In 1838 Joseph Smith visited Washington, D.C., where on one occasion Sen. Henry Clay suggested that the Prophet take the Mormons to the Oregon Territory. Oregon was one of several locations he considered for possible settlement after difficulties in Illinois in the early 1840s. At the time, Oregon was claimed by both Great Britain and the United States. As early as 25 September 1850, R. Boyd Stewart was called to serve in Oregon, but there is no record of his efforts. Additional missionaries served in 1854 and later, but were called back with their converts at the coming of Johnston’s Army to Utah in 1857.
During the 1860s, Latter-day Saints found work as loggers in Oregon. A few settled, but a significant Latter-day Saint presence did not occur until 1887 when businessmen from Utah, David Eccles and Charles Nibley (joined in 1889 by John Stoddard) built a lumber mill on the North Powder River near Baker, Ore., and persuaded Latter-day Saint families to migrate there. The Baker Branch, placed under the Oneida Stake in Idaho, was organized by Elder Franklin D. Richards of the Quorum of the Twelve on 23 July 1893. He prophesied, “There will be stakes of Zion organized in Oregon … and I would not be surprised if a Temple should be erected.”
In 1896, Edward Stevenson and Mathias F. Cowley traveled via train, boat and wagon to survey the situation of the scattered saints in the Northwest. This led to the organization of the Northwestern States Mission on 26 July 1897, under the direction of Oneida Stake President George C. Parkinson. Mission headquarters were established in Portland. (The first Northwestern States Mission was organized in 1878 and had headquarters in Chicago.) Early convert Jens (James) Westergaard became the first branch president in Portland after his baptism in 1898. Mission headquarters were moved to Baker City in 1898 and back to Portland in 1902.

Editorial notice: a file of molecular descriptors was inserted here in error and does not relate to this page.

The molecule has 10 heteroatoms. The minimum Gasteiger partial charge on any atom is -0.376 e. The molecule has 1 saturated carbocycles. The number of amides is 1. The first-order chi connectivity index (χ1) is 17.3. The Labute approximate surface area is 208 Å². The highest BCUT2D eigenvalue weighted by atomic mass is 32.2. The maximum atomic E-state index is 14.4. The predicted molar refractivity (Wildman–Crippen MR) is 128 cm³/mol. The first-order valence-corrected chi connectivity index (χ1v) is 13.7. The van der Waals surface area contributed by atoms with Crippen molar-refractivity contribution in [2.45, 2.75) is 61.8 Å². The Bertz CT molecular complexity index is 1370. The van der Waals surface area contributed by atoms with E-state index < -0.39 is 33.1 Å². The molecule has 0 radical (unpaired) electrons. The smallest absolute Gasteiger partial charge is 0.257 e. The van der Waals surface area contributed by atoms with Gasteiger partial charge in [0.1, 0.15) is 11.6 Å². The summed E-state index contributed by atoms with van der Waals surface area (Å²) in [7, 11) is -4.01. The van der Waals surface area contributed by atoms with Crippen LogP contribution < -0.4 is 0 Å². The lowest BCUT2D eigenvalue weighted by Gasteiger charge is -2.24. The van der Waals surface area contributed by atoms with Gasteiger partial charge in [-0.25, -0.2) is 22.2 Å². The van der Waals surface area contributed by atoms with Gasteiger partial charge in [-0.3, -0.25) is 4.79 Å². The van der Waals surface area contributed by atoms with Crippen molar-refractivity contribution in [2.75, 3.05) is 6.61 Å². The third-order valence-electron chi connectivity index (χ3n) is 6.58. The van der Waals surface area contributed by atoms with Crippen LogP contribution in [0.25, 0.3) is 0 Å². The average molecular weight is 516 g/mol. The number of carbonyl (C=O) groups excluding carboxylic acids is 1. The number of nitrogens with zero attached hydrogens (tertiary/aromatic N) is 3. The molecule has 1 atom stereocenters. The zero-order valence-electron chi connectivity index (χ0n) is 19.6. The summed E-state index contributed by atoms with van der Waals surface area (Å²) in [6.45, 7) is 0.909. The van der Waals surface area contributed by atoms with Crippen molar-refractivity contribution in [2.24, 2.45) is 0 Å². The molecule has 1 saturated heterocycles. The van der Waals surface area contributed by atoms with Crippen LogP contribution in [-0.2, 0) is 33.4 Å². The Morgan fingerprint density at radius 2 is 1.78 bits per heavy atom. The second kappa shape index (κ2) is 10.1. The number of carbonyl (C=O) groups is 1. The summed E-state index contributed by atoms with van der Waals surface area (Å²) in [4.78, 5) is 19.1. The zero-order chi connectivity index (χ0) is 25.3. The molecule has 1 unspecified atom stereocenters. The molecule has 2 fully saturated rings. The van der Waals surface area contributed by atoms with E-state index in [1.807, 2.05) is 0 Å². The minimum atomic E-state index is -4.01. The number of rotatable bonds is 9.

Around the turn of the 20th century, there was another Latter-day Saint movement to Oregon when ranches in eastern and southern Oregon were purchased and divided into sugar beet farms. By 9 June 1901, enough members had migrated that the Union Stake was created in LaGrande. Two years later the six original wards had increased to 13. Completion of the Oregon Shortline Railroad led more members to migrate to the Northwest.
Both World War I and World War II defense industry efforts brought more members of the Church to Oregon. In 1929, a meetinghouse was completed in Portland. By 1930, membership in the state was 3,226, with wards in Baker, Imbler, LaGrande (two), Mt. Glen, and Union. Mission branches also functioned in Bend, Eugene, Klamath Falls, Medford, Portland, Hood River and Salem.
Another stake was organized in Portland on 26 June 1938. Many members also moved into Oregon in the post-World War II boom and four more stakes were created in the 1950s. When the Klamath Falls Stake was divided on 23 August 1964, the Medford Stake became the Church’s 400th stake.
Around 1961, the Church purchased property near Portland for a proposed junior college. However, the location was later selected as the site for the Portland Oregon Temple, which was dedicated 19 August 1989. More than 300,000 people toured the temple open house. A second mission was created in the state with headquarters in Eugene on 1 July 1990. A second temple in Oregon, located in Medford, was dedicated 16 April 2000.
Gordon H. Smith, a Latter-day Saint, was elected to the U.S. Senate in 1996 and won re-election in 2002. Smith is Republican and his fellow senior senator, Ron Wyden, is Jewish and a Democrat. Instead of becoming rivals, the two have forged a friendship holding weekly luncheons and joint town hall meetings in Oregon.
In 2002, membership reached 139,507. In 2005, membership reached 142,545.
Sources: Joseph Smith, Documentary History of the Church, 1951; Andrew Jenson, “Oregon,” Encyclopedic History of the Church of Jesus Christ of Latter-day Saints, 1941; Kenneth G. Dull, Mormon Migration to Oregon’s Grande Ronde Valley: A Portent of Future Mormon Expansion, thesis, 1981; Bruce D. Blumel, “Enterprising beet farmers,” Church News, 14 January 1978; Leonard J. Arrington, “History of the Church in the Pacific Northwest,” Task Papers in LDS History, No. 18 Church Archives; Dale Z. Kirby, History of the Church of Jesus Christ of Latter- day Saints in Oregon, The First Fifty Years, 1990; Central Point Oregon Stake, A History of The Church of Jesus Christ of Latter-day Saints in Southern Oregon, 1914-1997, 1997; Kent Larsen, “Oregon’s Smith-Wyden Political Friendship Celebrates 100th Weekly Luncheon,” Mormon News, 17 September 2000.